Leverage the full power of C++ to build high-end games powered by DirectX to run on a variety of devices in the Windows family, including desktops, tablets, and phones. In this blog post we will dive into DirectX development with C++ in Visual Studio.
Visual Studio 2017 introduces a new “Game development with C++” workload, making it easy to get tools you need for building high-quality games with C++. Whether you’re using DirectX or powerful game engines such as Unreal Engine or Cocos2d, Visual Studio can install everything you need all at once to get you started quickly.
After shipping a number of improvements to Graphics Diagnostics in Visual Studio 2013 Update 3 RC, the team has been working to bring you more profiling tools for DirectX applications. In Visual Studio 2013 Update 4 CTP1 that released yesterday (Download here),
Hello, everyone! My name is Rong Lu, a program manager on the Visual C++ team. Last week at BUILD conference, I gave a talk on “DirectX Graphics Development with Visual Studio 2013 and Update 2” in which we walked through a couple of exciting new features in Visual Studio 2013 Update 2 (Download Update 2 RC) for DirectX development.
For Friday, how about more information about DirectX 12 announced at GDC earlier this week?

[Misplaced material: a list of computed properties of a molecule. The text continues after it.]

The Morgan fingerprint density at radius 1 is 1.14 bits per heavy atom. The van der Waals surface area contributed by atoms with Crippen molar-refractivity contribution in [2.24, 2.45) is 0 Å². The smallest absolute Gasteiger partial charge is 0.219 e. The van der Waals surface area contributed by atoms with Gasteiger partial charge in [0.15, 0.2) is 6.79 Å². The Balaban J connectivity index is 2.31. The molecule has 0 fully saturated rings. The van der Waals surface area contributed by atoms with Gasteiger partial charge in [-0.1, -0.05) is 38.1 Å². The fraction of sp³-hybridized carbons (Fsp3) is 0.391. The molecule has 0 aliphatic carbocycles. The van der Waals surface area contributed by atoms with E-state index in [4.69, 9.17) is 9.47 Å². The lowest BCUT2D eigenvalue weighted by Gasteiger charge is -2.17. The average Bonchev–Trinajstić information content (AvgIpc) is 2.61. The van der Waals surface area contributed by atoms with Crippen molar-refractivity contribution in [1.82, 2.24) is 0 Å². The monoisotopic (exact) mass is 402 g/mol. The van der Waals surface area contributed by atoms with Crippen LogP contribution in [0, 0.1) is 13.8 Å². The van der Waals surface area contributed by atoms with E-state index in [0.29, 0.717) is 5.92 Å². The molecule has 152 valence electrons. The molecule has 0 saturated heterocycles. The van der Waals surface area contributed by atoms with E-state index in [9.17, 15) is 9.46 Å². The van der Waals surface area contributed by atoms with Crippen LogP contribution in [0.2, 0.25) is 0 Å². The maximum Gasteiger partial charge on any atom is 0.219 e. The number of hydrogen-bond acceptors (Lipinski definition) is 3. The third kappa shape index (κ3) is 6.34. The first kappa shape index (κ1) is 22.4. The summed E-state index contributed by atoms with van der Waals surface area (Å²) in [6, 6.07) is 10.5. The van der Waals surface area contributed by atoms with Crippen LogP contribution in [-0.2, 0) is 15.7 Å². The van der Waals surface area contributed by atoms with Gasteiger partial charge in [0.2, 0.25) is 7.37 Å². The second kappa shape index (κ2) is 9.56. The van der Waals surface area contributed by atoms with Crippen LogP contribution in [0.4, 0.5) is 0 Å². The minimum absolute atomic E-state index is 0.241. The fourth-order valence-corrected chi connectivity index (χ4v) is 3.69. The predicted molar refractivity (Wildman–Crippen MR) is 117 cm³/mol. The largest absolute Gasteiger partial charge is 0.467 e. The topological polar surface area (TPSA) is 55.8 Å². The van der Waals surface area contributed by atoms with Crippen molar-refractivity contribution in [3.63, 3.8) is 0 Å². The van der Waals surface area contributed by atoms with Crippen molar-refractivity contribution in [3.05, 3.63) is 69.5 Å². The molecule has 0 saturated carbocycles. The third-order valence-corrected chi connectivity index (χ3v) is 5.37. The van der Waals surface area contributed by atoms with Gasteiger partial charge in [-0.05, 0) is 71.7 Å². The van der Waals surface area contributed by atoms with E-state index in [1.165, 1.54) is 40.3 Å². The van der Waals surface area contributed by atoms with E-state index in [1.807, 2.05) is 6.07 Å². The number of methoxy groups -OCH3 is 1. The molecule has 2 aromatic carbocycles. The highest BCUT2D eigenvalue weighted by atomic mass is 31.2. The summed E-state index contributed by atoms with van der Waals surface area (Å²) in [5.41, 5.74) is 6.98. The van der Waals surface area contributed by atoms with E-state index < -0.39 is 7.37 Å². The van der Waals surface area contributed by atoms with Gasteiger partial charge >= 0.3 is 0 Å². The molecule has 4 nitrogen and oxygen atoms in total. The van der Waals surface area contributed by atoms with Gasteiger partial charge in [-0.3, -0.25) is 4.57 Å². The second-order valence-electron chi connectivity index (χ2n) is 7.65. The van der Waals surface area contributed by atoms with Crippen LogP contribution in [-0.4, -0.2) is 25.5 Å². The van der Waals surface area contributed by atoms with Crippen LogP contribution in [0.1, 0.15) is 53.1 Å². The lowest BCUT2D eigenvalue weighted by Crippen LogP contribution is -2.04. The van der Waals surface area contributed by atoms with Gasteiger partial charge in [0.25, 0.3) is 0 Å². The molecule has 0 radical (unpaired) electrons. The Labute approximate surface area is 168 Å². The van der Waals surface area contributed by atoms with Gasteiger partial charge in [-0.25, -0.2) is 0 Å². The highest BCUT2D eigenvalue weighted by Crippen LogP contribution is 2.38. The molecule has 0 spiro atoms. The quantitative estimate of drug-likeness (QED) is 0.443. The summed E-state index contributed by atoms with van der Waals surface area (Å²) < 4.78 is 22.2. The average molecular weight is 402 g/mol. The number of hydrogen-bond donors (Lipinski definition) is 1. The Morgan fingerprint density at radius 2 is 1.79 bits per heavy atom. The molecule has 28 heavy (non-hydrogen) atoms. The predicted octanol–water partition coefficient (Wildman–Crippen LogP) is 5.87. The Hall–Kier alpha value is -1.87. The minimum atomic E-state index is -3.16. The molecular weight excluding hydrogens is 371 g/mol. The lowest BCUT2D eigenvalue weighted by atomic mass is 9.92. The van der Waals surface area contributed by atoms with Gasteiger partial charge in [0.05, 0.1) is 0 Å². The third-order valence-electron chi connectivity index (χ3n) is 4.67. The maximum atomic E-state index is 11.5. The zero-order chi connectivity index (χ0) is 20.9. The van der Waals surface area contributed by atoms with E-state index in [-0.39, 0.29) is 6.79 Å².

DirectX 12 introduces the next version of Direct3D, the graphics API at the heart of DirectX. Direct3D is one of the most critical pieces of a game or game engine,
Kinect for Windows enables developers like you to create applications that allow users to interact naturally with the computer by gesturing and speaking. You probably already know this. But did you know there are plenty of samples written in C++ using Direct 3D and Direct 2D and other DirectX stuff?
Hello, my name is Rong Lu. I’m a PM on Visual C++ team working on graphics development features in VS, including asset designers, templates, graphics diagnostics, etc.. In preparation for planning for graphics tooling capabilities in the next version of Visual Studio,
If you’re interested in DirectX development, head on over to Channel 9, where there’s a new video about the Visual Studio 3D Starter Kit. This time, Roberto Sonnino interviews Gokhan Sengun, who’s created the Virtual Experiment Laboratory app, which is the first known app on the Windows Store that was built using the Starter Kit –
Welcome back to our third and final post on using the Visual Studio 3D Starter Kit! If you read our previous posts in this series (here and here), you’ve got an app that has an animated die, and you’re ready to make the last few changes to get this app to run on Windows RT devices and Windows Phone 8.
A few days ago we talked about how to use the Visual Studio 3D Starter Kit to create a simple dice rolling app. Now we’re going to take the app one step further, by adding some animation. If you need to catch up,